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News Article

UNICEF Supports Mexico's Return to In-Person Classes

By Antonio Gozain | Fri, 08/20/2021 - 13:15

Globally, one of every four children not going to school is Mexican, said UNICEF. The agency recognized the important COVID-19 infection risk caused by the return to in-person classes in most Mexican states by the end of August, but prioritized children’s education and socialization.

“(We know) there may be sources of infection. Let us take that for granted.  The question is not whether there will be, because there have been infectious sources throughout the national territory, why should not there be in schools? It is a normal thing to happen. The question is, how do we handle it? How do we effectively manage the infectious outbreaks?” said Luis Fernando Carrera Castro, UNICEF’s representative in Mexico, during the President Andrés Manuel López Obrador’s daily press conference.

From the 150 million children that have not returned to school, 37 million are Mexican, exposed Carrera. This data means that almost 25 percent of the students that have not attended to in-person classes in the world since the COVID-19 pandemic hit, are Mexican.

“Putting the situation in numbers: we already have 1 billion children who are returning to school around the world and that delights us. We have 750 million children who are about to go back to in-person classes and, unfortunately, still 150 million children who have never returned to face-to-face classes in 18 months. Unfortunately, Mexico contributes a good part of those 150 million, with almost 37 million,” said Carrera.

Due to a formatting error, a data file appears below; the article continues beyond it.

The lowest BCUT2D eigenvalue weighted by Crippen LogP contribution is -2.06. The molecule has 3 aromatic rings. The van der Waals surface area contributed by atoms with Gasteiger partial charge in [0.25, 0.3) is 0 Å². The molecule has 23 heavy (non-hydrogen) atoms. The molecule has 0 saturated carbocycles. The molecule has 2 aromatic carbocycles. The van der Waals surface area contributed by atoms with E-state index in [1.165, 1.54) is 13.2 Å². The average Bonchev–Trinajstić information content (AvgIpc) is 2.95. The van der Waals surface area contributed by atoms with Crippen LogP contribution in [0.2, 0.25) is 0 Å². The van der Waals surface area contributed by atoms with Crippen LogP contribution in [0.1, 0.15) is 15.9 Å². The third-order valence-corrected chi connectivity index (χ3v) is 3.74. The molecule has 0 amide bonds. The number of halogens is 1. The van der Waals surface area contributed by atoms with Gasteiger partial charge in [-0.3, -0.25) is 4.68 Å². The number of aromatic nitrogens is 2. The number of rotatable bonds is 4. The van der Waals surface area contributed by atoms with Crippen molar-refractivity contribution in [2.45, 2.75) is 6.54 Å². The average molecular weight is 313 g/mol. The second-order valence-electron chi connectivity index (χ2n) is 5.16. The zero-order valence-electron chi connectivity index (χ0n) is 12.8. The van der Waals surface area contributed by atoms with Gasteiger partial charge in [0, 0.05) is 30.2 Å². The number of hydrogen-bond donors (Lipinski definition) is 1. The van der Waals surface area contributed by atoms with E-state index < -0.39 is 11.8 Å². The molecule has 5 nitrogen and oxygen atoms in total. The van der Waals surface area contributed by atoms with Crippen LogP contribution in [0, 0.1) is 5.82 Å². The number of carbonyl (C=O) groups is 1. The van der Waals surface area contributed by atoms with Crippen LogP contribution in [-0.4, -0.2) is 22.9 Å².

Carrera said that he considers Mexico’s government decision a much needed one for the country’s children, who have suffered enormously during the last 18 months. “We need to restore children’s mental health. They have suffered strongly in this period and that is something not always talked about. They have been terribly affected in their personal and affective development,” he said.

Finally, Carrera explained that UNICEF will share a four-step protocol with Mexico to guarantee the safest possible environments for the students. Working together with the Ministry of Education (SEP) and the Ministry of Health, UNICEF will aid in the vigilance of sanitary and hygiene measures, and in tracing infections to prevent bigger COVID-19 outbreaks.

School Letter, Not Mandatory

In early August, Deputy Minister of Health Hugo López-Gatell supported the President’s decision to return to in-person classes. “The educational sector will be considered an essential activity. Period,” he said, and President López Obrador added: “We cannot live this way (locked-down); we are eminently social. We have to live together with other people and that is what you get in school.”

Once the government determined that in-person classes will return, Delfina Gómez, Minister of Public Education, talked about a commitment letter that parents would be asked to sign to return their children to class. President López Obrador later qualified the letter as a “bureaucratic, authoritarian concept” and assured that it will not be mandatory.

The data used in this article was sourced from:  
MBN, UNICEF, Mexican Government
Photo by:   MChe Lee on Unsplash
Antonio Gozain Antonio Gozain Journalist and Industry Analyst